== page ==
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My Favorite Haunted Places in Arizona

In early 2015, I spent several months at Fort Huachuca in southern Arizona. While there, I visited several very interesting places, including the town of Tombstone. I love Tombstone for its history and authentic feel of being in the “Wild West.” Of course, such a storied history comes with its share of legends and lore. Ghost stories abound. Here are some of my other favorite haunted places in the Copper State.

Copper Queen Hotel

11 Howell Ave. Bisbee, Arizona 85603
www.copperqueen.com (520) 432-2216

Copper Queen Hotel in Bisbee, Arizona. Photo by Michael Kleen

Rising above the colorful tapestry of tightly clustered homes and businesses blanketing the Mule Mountains in southeastern Arizona, the Copper Queen Hotel stands as a gilded monument. For over 100 years, it has served as a social anchor for the former mining town of old Bisbee. I first stayed at the Copper Queen Hotel in 2009 while visiting friends from Phoenix. I had heard rumors that the hotel was haunted, but it wasn’t until I returned a few years later that I discover just how much. In the interim, the hotel had published its logbook of ghostly encounters from 2000 to 2008, and the book contains many interesting gems. [Read More…]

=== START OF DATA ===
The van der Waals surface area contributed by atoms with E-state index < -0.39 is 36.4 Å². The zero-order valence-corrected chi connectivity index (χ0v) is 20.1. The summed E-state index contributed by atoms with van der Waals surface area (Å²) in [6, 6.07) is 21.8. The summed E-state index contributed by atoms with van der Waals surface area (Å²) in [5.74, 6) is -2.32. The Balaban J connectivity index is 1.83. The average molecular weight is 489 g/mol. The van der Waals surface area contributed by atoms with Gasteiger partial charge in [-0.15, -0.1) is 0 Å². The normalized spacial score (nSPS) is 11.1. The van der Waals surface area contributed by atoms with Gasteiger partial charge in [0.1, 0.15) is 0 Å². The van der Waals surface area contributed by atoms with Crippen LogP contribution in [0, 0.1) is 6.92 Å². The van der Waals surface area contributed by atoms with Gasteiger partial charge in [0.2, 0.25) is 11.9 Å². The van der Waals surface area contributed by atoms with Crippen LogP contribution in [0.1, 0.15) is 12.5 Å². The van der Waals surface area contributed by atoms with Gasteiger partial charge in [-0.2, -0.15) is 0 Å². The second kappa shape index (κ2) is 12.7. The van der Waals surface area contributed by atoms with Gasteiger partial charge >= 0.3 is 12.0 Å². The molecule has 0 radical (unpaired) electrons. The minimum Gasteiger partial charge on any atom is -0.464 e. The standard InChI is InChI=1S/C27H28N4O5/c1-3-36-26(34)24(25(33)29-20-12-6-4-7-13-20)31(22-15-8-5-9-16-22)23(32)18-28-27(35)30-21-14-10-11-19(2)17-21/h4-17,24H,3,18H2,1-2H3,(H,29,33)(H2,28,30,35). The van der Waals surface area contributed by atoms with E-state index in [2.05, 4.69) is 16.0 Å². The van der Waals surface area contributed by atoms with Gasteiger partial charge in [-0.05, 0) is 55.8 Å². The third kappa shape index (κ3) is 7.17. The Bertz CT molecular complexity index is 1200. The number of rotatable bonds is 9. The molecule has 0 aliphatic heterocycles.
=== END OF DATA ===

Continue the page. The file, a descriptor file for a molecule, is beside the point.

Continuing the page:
Brunckow Cabin

San Pedro Riparian National Conservation Area
4070 South Avenida Saracino
Hereford, AZ 85615
(520) 439-6400

Brunckow Cabin in Arizona. Photo by Michael Kleen

Crumbling adobe walls sit on a hill overlooking the dry, meandering bed of a San Pedro River tributary. Ants and snakes burrow into the rocky soil, past the bleached bones of unfortunate prospectors and outlaws resting in shallow graves. At night, a cold chill descends on the desert floor of the San Pedro Riparian National Conservation Area. Those who dare approach these ruins after sundown often report unsettling encounters with the unseen. Located south of Charleston Road between Tombstone and Sierra Vista, Arizona, the remnant of this small adobe cabin is known as Brunckow Cabin and has been described as “the bloodiest cabin in Arizona history.” After reading the tragic history of the cabin (and the tortured souls rumored to haunt it), I had to see it for myself. [Read More…]